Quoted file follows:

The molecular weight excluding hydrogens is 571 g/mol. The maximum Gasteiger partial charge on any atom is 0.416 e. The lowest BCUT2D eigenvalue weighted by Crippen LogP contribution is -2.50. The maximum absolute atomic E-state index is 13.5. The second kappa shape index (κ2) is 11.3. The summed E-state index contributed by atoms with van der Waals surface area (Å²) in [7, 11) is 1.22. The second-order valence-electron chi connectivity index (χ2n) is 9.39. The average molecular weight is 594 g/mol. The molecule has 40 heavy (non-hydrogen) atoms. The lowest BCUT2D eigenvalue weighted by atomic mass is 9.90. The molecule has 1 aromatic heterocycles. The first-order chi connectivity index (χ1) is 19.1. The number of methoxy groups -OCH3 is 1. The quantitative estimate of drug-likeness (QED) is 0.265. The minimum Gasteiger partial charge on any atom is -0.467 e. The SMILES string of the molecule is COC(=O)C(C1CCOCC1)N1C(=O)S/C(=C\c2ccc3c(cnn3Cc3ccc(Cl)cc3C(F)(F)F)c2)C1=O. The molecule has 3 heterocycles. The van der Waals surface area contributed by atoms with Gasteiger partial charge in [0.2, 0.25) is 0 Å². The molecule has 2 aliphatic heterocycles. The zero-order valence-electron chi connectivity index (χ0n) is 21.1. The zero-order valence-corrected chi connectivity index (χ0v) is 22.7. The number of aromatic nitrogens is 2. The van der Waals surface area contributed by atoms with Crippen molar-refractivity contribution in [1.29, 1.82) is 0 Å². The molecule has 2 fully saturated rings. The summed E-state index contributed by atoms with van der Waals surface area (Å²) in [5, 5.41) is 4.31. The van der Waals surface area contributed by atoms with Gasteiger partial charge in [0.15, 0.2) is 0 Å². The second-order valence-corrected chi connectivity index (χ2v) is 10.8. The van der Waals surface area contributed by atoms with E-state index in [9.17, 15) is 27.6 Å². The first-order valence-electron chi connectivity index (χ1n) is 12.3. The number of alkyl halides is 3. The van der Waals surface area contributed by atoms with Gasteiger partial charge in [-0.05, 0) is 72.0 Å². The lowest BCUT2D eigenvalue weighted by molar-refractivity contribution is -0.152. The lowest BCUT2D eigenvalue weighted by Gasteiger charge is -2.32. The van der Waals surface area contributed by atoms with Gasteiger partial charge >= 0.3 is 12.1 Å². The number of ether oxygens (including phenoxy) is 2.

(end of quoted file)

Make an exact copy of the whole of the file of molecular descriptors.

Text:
The molecular weight excluding hydrogens is 571 g/mol. The maximum Gasteiger partial charge on any atom is 0.416 e. The lowest BCUT2D eigenvalue weighted by Crippen LogP contribution is -2.50. The maximum absolute atomic E-state index is 13.5. The second kappa shape index (κ2) is 11.3. The summed E-state index contributed by atoms with van der Waals surface area (Å²) in [7, 11) is 1.22. The second-order valence-electron chi connectivity index (χ2n) is 9.39. The average molecular weight is 594 g/mol. The molecule has 40 heavy (non-hydrogen) atoms. The lowest BCUT2D eigenvalue weighted by atomic mass is 9.90. The molecule has 1 aromatic heterocycles. The first-order chi connectivity index (χ1) is 19.1. The number of methoxy groups -OCH3 is 1. The quantitative estimate of drug-likeness (QED) is 0.265. The minimum Gasteiger partial charge on any atom is -0.467 e. The SMILES string of the molecule is COC(=O)C(C1CCOCC1)N1C(=O)S/C(=C\c2ccc3c(cnn3Cc3ccc(Cl)cc3C(F)(F)F)c2)C1=O. The molecule has 3 heterocycles. The van der Waals surface area contributed by atoms with Gasteiger partial charge in [0.2, 0.25) is 0 Å². The molecule has 2 aliphatic heterocycles. The zero-order valence-electron chi connectivity index (χ0n) is 21.1. The zero-order valence-corrected chi connectivity index (χ0v) is 22.7. The number of aromatic nitrogens is 2. The van der Waals surface area contributed by atoms with Crippen molar-refractivity contribution in [1.29, 1.82) is 0 Å². The molecule has 2 fully saturated rings. The summed E-state index contributed by atoms with van der Waals surface area (Å²) in [5, 5.41) is 4.31. The van der Waals surface area contributed by atoms with Gasteiger partial charge in [0.15, 0.2) is 0 Å². The second-order valence-corrected chi connectivity index (χ2v) is 10.8. The van der Waals surface area contributed by atoms with E-state index in [9.17, 15) is 27.6 Å². The first-order valence-electron chi connectivity index (χ1n) is 12.3. The number of alkyl halides is 3. The van der Waals surface area contributed by atoms with Gasteiger partial charge in [-0.05, 0) is 72.0 Å². The lowest BCUT2D eigenvalue weighted by molar-refractivity contribution is -0.152. The lowest BCUT2D eigenvalue weighted by Gasteiger charge is -2.32. The van der Waals surface area contributed by atoms with Gasteiger partial charge >= 0.3 is 12.1 Å². The number of ether oxygens (including phenoxy) is 2.